So, for each page it first generates a percentage score against each metric based on the reference value – or, where the metric is already a percentage, it either uses it directly or, as with bounce rate, inverts it.

Each of these percentages are weighted differently depending on the importance of the metric (as determined by your content strategy goals – so there’s plenty of room for customisation).

Finally it returns an overall percentage score for each page.

You can use this score to identify trends in content types which perform well, identify poorly performing pages which are adversely affecting the quality of the site as a whole or to identify old, strongly performing content which needs freshening up for a social media push.

Advisory Notice

This method isn’t exactly scientific – there are a lot of subjective judgements being made in order to simplify what could otherwise be a gargantuan task.

This subjectivity makes it really important to tailor the process to your own ends. Remember – your goals are probably very different to those of Manifesto.

Other metrics you could include are:

And you could also add page attributes to the spreadsheet like word count, content type, author etc to help identify trends.

The above is just a starting point – I hope it helps you develop your own content audit methodology.

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  1. Vinish Garg says:

    Great post with some really useful insights into content audit. I liked the ‘Content Score’ section in particular as I would often struggle to evaluate this aspect during content audit.

    Thanks for sharing it!

    • Jamie Griffiths says:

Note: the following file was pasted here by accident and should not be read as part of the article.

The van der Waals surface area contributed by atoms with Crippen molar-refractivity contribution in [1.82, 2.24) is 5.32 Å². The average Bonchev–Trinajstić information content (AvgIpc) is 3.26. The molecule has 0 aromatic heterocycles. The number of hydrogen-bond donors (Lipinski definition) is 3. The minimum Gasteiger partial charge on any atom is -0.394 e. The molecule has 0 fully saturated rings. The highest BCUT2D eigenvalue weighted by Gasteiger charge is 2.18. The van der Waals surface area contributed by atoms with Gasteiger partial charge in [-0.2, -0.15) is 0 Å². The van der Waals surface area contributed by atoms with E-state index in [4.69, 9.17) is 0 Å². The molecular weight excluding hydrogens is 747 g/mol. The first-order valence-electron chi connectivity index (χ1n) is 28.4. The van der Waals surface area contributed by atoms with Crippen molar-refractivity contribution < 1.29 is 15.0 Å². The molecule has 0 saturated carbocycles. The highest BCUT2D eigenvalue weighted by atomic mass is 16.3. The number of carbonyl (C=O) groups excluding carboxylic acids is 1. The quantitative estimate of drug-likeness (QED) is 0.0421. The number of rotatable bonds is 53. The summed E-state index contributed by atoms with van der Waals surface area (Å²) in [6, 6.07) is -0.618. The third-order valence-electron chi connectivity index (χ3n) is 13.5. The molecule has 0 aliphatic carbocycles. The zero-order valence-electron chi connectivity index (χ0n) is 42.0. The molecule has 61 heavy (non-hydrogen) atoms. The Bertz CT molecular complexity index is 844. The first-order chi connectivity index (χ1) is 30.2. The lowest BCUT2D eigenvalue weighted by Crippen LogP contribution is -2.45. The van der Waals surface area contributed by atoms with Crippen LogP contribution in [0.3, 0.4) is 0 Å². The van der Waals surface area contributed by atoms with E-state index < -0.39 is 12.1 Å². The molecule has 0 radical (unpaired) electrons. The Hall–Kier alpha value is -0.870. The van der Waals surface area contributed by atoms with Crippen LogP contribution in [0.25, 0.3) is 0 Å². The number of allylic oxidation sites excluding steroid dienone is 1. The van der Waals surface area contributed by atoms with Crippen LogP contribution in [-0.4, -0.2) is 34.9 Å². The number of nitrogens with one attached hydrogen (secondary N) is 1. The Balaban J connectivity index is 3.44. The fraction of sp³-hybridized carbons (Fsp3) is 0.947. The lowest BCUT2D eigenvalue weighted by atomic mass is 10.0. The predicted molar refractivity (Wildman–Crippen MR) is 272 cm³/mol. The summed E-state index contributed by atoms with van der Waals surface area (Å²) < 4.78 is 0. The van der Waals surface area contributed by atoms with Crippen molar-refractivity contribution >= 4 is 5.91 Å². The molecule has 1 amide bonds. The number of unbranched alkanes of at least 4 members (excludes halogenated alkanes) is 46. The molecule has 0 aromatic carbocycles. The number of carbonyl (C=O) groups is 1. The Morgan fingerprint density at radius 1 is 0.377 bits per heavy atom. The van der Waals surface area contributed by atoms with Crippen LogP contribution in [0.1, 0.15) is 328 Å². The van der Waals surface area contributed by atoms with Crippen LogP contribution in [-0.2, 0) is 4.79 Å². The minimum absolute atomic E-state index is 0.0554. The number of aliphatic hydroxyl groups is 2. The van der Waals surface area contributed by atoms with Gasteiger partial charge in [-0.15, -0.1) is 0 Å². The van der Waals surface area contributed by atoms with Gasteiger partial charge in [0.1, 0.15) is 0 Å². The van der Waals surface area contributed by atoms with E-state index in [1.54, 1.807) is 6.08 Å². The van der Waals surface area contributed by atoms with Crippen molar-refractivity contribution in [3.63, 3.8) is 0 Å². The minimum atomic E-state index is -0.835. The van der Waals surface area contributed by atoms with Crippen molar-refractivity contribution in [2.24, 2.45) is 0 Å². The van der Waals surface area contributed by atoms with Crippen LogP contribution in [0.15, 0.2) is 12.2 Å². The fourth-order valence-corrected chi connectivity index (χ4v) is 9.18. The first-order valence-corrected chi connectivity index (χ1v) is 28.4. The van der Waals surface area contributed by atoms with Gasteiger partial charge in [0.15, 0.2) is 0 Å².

Glad to be of service Vinish. The content score I’ve included is just an example but I find the percentage weighting format a versatile one which can be tailored to almost any type of organisation and which makes comparing large numbers of pages much quicker.

  2. Claire says:

    Thanks for sharing this. As someone about to conduct a content audit, I really like the level of detail you’ve gone into here, especially the Content Score, which gives me a lot of food for thought in presenting the audit findings to others.

  3. hub says:

    How to fix this: When you have captured the Five Rings of Insight about your buyers, you will see that differences in job title, company size, and industry do not necessarily relate to differences in your insights. For content marketing and most other marketing decisions, you will only need a separate buyer persona when there is a significant difference on several of those findings. For example, you may find that buyers of your RFID technology in both the hospitality and consumer products industries have nearly identical priority initiatives (a mandate to be more competitive) and perceived barriers (need an incremental approach). If you have a strong story to communicate on each of these points, one buyer persona may be the best way to ensure effective messaging and content marketing.